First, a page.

These pages copyright C. Dianne Murray and the Dam-Reservoir Working Group as noted, 1994, 1995, 1996, 1997, 1998, 1999, 2000; and except where other authors and dates are noted. ALL RIGHTS RESERVED, but link to pages at will.
Sure... tobacco was sacred to the natives of North America... in extreme moderation! You didn't go hogwild with it. And so it is with water development: good in some situations... in moderation! Like the warnings and dose information on drug packages -> take ONLY as directed. But is moderation being practiced in terms of dam construction? Uh-uh! USCOLD crows that in the States large dam construction is on the rise!
Promoters don't give the public the straight goods on the known peer-reviewed impacts of these projects. They speak only of benefits. They have the cash to tell you the whole truth but they are hiding the downside. It's all... how some have to pay so others can benefit. Now Hydro-Quebec is trying to convince the Crees of Esatmain that they should invest in a $2 billion dollar scheme to divert the Rupert River from James Bay through the Eastmain project. With so much money upfront, the fact that dams are not forever [60 years *maximum* and renewable only through the expensive remediation of dredging] and HQ's track record for losing money on these things, one wonders if how smart a financial manoeuvre this really would be for the people of Eastmain... The fact is that the Great Whale project was called off for *financial* reasons. Pouring all that money down the long pipe of diminishing returns managed to get Standard and Poor and several other rating agencies to drop the province of Quebec's rating. Perhaps HQ thinks the Cree have forgotten?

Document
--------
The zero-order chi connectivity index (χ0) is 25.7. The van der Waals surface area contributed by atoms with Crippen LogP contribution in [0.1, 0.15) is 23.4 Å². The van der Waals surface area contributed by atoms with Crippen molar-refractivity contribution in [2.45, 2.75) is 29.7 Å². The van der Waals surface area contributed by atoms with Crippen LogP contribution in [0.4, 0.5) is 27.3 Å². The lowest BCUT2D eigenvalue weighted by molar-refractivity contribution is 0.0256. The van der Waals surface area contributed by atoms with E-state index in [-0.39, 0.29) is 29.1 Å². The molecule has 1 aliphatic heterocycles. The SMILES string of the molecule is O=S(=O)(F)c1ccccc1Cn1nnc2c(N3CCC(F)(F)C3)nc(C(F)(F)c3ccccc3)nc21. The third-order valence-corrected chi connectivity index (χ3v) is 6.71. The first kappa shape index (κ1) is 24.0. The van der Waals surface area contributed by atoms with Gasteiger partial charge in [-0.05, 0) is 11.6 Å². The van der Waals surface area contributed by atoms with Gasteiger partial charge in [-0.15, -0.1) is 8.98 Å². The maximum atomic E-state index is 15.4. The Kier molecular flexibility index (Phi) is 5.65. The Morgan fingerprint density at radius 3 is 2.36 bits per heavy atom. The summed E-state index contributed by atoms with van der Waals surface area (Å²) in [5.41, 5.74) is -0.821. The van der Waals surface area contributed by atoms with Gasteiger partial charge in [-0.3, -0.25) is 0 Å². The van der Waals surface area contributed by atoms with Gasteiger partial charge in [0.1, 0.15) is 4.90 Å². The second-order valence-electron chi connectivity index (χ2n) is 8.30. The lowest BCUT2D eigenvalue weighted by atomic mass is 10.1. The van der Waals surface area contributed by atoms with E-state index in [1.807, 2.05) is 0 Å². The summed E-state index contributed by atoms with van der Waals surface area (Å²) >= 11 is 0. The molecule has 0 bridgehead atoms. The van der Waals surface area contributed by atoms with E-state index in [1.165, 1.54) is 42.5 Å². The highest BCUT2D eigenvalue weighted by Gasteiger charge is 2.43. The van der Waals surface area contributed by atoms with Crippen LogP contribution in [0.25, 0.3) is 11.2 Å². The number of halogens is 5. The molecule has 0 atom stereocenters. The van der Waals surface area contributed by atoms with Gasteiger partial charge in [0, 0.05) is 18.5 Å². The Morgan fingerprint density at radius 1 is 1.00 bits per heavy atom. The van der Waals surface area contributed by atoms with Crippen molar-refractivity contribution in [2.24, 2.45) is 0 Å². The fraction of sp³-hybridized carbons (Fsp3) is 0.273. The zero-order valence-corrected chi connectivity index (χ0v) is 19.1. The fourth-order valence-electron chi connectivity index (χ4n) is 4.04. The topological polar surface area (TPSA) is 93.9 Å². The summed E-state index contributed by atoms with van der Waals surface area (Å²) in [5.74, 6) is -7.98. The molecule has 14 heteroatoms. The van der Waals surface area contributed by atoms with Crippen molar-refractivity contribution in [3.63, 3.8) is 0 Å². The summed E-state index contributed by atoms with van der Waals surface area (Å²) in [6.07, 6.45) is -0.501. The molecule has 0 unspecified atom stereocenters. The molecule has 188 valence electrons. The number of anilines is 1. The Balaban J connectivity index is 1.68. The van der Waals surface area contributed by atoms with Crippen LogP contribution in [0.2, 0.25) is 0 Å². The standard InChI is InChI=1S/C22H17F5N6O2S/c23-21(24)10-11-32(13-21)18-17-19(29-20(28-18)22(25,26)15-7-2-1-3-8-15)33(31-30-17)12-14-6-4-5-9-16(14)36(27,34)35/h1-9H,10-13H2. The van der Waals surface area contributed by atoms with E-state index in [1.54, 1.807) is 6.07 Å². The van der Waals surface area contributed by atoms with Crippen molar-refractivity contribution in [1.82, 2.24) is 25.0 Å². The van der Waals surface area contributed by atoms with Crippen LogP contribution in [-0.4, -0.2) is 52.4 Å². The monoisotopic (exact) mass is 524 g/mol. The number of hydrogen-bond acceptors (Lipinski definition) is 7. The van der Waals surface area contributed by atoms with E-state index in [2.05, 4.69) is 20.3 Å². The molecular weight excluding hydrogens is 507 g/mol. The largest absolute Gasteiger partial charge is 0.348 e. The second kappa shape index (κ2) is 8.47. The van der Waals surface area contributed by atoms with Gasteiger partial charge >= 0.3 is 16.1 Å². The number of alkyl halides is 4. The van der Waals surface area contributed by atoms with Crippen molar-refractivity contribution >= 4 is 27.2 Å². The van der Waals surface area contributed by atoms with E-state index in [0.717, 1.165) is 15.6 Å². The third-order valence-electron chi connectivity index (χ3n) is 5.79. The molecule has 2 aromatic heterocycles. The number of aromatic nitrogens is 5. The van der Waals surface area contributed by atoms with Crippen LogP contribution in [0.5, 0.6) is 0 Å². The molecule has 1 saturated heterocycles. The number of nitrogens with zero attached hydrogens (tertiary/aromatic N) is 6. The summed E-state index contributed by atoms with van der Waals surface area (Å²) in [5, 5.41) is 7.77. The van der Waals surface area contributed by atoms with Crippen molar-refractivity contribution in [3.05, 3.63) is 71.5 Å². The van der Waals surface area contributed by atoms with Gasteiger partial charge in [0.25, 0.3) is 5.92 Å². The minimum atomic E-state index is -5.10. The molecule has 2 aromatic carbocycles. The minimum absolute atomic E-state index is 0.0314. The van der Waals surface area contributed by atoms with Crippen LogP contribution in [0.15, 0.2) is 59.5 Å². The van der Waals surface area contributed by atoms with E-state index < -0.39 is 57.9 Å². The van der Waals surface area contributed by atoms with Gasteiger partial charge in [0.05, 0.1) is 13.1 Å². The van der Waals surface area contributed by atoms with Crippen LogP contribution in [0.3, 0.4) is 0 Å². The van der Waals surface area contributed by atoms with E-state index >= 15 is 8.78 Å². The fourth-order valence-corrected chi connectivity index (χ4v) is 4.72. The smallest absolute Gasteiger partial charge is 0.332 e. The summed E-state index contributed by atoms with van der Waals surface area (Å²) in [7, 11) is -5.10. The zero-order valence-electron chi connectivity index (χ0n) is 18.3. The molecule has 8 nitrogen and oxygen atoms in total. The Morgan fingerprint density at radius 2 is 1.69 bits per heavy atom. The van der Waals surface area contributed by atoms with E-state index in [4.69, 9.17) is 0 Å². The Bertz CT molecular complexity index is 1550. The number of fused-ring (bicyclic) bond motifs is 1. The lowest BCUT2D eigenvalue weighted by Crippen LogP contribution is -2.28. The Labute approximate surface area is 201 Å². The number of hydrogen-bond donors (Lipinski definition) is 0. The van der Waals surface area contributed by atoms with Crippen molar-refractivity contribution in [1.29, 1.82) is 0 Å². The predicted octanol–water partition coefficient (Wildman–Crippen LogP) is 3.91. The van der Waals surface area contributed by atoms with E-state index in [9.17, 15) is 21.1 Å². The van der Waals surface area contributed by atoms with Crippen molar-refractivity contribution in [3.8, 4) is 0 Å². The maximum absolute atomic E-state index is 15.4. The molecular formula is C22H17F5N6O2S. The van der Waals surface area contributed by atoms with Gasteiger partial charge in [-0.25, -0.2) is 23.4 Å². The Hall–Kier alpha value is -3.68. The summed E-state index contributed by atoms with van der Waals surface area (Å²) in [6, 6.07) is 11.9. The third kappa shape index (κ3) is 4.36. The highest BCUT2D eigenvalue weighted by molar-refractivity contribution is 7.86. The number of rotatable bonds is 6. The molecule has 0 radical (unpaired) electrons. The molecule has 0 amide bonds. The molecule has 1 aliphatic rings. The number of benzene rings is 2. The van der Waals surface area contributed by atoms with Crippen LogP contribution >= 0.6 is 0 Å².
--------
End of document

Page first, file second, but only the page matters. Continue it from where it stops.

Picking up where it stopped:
The saying goes: "If it ain't broke don't fix it.." Our planet and our oceans are "overdosing" on water development. It is broken - we need to fix it. It is possible to overdo things...
The science is in on this one: people, fish, habitat and economies are paying a heavy price for this foolish lack of moderation. Development needs to be sensible, not foolhardy.
It doesn't have to be this way... there are ways around these things. But that takes spine and the courage and the vision to change. Will the promoters lead the way to change?? I wouldn't bet on it.
Is that a dare? Absolutely! ;-> It's time to change and use our resources wisely... not just blunder along blindly just because it's "always been done this way". The Hoover dam is not that old a tradition. :-)
-Dianne Murray, Sepember 09, 1999.